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Sandia Cave

Bernalillo, New Mexico
County of Sandoval.
National Register Number: 66000487
Resource type: Site.
The threat level was Satisfactory in
Congressional District: NM 1 Certified Local Government: NO

Statement of Significance (as of designation - January 20, 1961):
Excavations here have yielded information on three distinct prehistoric groups. Situated in Cibola National Forest, the site represents one of the earliest known occupations of the Americas.

Sandia Cave appears to be in satisfactory condition. This natural cave is located in a limestone cliff face above Los Huertas Creek in the Sandia Mountains. The cave was prehistorically occupied and has been intensively excavated. The site is publicly-accessible via a quarter-mile trail and a metal circular staircase leading to the cave entrance. The length of the cave is unknown and the inspection was preformed on the first ten meters of the interior; after this point the cave narrows and artificial lighting is necessary. This site is not at risk from environmental or natural causes. Since the site has been thoroughly excavated, there are no portable artifacts, walls, or fragile components that need to be protected. The greatest threat to this site is the potential for vandalism. The site has experienced heavy vandalism over the past several years. The entrance to the cave is covered in graffiti done primarily with spray paint but markers, chalk, crayons, and etching have also been used. The graffiti also appears on the bars and railings that support the staircase and cage-like entry way. More graffiti is present within the cave but is slightly less dense than at the cave entrance. The ceiling of the cave is covered with a heavy layer of soot from prehistoric occupation and graffiti has been applied to many parts of the soot.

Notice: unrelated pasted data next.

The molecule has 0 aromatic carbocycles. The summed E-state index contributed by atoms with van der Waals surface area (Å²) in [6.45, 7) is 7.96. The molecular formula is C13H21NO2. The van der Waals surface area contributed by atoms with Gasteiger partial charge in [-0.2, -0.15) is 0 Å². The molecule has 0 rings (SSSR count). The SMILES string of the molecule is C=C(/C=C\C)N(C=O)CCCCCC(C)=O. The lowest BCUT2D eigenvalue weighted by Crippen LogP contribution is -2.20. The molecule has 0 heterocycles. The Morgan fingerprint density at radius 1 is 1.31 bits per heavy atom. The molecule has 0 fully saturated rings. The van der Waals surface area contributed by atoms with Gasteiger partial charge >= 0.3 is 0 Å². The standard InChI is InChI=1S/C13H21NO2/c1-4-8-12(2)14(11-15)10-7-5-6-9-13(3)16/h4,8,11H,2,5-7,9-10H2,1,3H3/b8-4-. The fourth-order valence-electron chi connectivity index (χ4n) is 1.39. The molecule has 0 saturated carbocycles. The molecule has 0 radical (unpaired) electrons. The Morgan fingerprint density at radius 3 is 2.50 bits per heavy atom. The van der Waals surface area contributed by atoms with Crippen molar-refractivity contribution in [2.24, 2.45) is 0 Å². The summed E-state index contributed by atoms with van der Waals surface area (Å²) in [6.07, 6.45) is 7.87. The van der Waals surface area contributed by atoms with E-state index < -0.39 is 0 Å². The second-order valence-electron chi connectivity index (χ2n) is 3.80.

There does not appear to be a significant amount of new graffiti within the cave since the last report, although some of the more recent graffiti (possibly within the last year) covers a large area. There are no other changes to the site itself since the last report.

Recommendation/Change since last report:
No protective actions are required. Despite the lack of archaeological materials at the site, it is frequently visited by the public. This site would benefit from interpretive signs along the trail and at the cave. These signs could provide information on the environment and history of the area as well as accurate information about the archaeological nature of the cave itself. This would enhance the experience of visiting the site and educate the public on early prehistoric occupation in the Sandia Mountains.

Comments and questions about the database may be directed to NHL_info@nps.gov